Regarding one of Vera’s greatest works for the design of a house, recently done, the concept was for an organic architecture, which was to promote harmony between man and nature through the design. Nature and architecture were to become integrated, where the site, building, furnishings and the surroundings become part of a unified interrelated composition.

on results originated from the natural world. This reliably used motivation usually leads to a form related with the idea of living nature, but their programmed computation for organic architecture does not seem acceptable, because the method itself does not certify the preservation of what is the foundation for harmony - the balance between the parts of a whole, and between whole and the environment. (Steffensen, 2009)

In this way, the question of style was not significant to Frank Lloyd Wright. A building was a creation of its place and time, closely connected to a specific moment and site but never the outcome of an enforced style. (Zevi, Towards an Organic Architecture, 1949)

As seen in the work done by Vera, the design of the house itself does not particularly follow a specific style but it is more about connecting nature with architecture. The idea is to combine the two so that the transition between spaces is very subtle and this all follows the ways of Wright and his ideology and perception on architecture to which Vera is influenced by.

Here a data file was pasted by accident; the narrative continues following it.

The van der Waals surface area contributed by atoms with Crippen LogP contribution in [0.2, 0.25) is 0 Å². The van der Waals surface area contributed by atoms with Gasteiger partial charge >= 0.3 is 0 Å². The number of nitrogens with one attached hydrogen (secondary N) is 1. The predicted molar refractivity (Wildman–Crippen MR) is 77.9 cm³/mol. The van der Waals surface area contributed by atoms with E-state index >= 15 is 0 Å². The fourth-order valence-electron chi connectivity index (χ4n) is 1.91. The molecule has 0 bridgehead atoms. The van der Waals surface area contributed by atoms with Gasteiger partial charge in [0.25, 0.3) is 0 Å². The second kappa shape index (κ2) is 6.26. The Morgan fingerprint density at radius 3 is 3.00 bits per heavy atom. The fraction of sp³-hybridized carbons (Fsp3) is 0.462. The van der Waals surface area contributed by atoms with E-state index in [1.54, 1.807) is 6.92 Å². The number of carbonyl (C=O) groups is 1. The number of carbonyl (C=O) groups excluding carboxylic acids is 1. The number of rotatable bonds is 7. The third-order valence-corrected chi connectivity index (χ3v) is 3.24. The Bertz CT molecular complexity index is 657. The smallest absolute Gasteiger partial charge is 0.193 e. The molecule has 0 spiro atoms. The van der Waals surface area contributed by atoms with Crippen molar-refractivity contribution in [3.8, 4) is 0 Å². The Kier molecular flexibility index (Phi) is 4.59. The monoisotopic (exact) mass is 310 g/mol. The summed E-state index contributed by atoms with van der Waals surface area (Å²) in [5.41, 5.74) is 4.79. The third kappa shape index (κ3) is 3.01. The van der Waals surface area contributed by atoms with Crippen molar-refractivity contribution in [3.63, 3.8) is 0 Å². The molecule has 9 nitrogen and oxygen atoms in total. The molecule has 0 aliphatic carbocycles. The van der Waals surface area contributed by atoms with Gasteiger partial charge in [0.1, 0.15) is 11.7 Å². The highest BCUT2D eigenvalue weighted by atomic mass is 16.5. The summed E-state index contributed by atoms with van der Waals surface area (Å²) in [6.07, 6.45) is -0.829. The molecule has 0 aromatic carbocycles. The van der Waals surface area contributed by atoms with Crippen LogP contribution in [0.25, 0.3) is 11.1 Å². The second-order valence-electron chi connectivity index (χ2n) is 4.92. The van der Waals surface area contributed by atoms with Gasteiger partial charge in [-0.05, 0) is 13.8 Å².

The third way of interpreting of organic architecture seen by Wright is based on theexplanation of the organism, which contrasts the mechanism, which consists of interchangeable parts, is the outcome of natural growth of form. A mechanism came about from the independent, exterior elements; while at the same time the organism grows from within, emerging its components as integral parts. Executing such a concept can lead both to a building containing of several interpenetrating components, or to a complex of separate buildings, organized around the functional center that recognizes the natural environmental conditions(Sharp, 1972). This type of idea relates to the design in of the house done by Vera due to the way the organisation of the spaces is based around how nature and reflection to the site inform the design and simply focusing on materials